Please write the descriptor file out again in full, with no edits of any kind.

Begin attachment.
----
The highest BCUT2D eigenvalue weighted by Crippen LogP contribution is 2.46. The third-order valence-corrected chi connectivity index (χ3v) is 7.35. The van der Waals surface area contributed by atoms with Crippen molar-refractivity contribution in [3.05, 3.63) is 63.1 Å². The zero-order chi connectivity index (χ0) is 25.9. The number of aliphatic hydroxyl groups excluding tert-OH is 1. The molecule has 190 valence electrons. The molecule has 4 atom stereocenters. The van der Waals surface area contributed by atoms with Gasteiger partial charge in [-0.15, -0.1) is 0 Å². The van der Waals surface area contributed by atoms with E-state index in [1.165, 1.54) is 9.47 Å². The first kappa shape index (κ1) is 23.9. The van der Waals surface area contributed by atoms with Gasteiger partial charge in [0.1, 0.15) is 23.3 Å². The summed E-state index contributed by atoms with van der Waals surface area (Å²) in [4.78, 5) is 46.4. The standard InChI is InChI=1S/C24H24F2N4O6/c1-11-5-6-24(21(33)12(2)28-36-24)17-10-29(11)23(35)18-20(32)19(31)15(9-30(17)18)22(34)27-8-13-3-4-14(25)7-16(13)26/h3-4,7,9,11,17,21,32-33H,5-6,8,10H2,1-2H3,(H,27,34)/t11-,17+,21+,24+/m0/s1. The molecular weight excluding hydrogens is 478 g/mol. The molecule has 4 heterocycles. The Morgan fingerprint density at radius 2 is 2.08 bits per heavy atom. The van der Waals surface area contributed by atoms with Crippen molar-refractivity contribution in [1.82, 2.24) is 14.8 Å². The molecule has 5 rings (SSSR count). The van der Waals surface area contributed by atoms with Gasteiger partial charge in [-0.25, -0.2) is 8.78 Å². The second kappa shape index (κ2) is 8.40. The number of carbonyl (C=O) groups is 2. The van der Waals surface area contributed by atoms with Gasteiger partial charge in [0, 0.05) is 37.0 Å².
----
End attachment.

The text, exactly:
The highest BCUT2D eigenvalue weighted by Crippen LogP contribution is 2.46. The third-order valence-corrected chi connectivity index (χ3v) is 7.35. The van der Waals surface area contributed by atoms with Crippen molar-refractivity contribution in [3.05, 3.63) is 63.1 Å². The zero-order chi connectivity index (χ0) is 25.9. The number of aliphatic hydroxyl groups excluding tert-OH is 1. The molecule has 190 valence electrons. The molecule has 4 atom stereocenters. The van der Waals surface area contributed by atoms with Gasteiger partial charge in [-0.15, -0.1) is 0 Å². The van der Waals surface area contributed by atoms with E-state index in [1.165, 1.54) is 9.47 Å². The first kappa shape index (κ1) is 23.9. The van der Waals surface area contributed by atoms with Gasteiger partial charge in [0.1, 0.15) is 23.3 Å². The summed E-state index contributed by atoms with van der Waals surface area (Å²) in [4.78, 5) is 46.4. The standard InChI is InChI=1S/C24H24F2N4O6/c1-11-5-6-24(21(33)12(2)28-36-24)17-10-29(11)23(35)18-20(32)19(31)15(9-30(17)18)22(34)27-8-13-3-4-14(25)7-16(13)26/h3-4,7,9,11,17,21,32-33H,5-6,8,10H2,1-2H3,(H,27,34)/t11-,17+,21+,24+/m0/s1. The molecular weight excluding hydrogens is 478 g/mol. The molecule has 4 heterocycles. The Morgan fingerprint density at radius 2 is 2.08 bits per heavy atom. The van der Waals surface area contributed by atoms with Crippen molar-refractivity contribution in [1.82, 2.24) is 14.8 Å². The molecule has 5 rings (SSSR count). The van der Waals surface area contributed by atoms with Gasteiger partial charge in [-0.25, -0.2) is 8.78 Å². The second kappa shape index (κ2) is 8.40. The number of carbonyl (C=O) groups is 2. The van der Waals surface area contributed by atoms with Gasteiger partial charge in [0, 0.05) is 37.0 Å².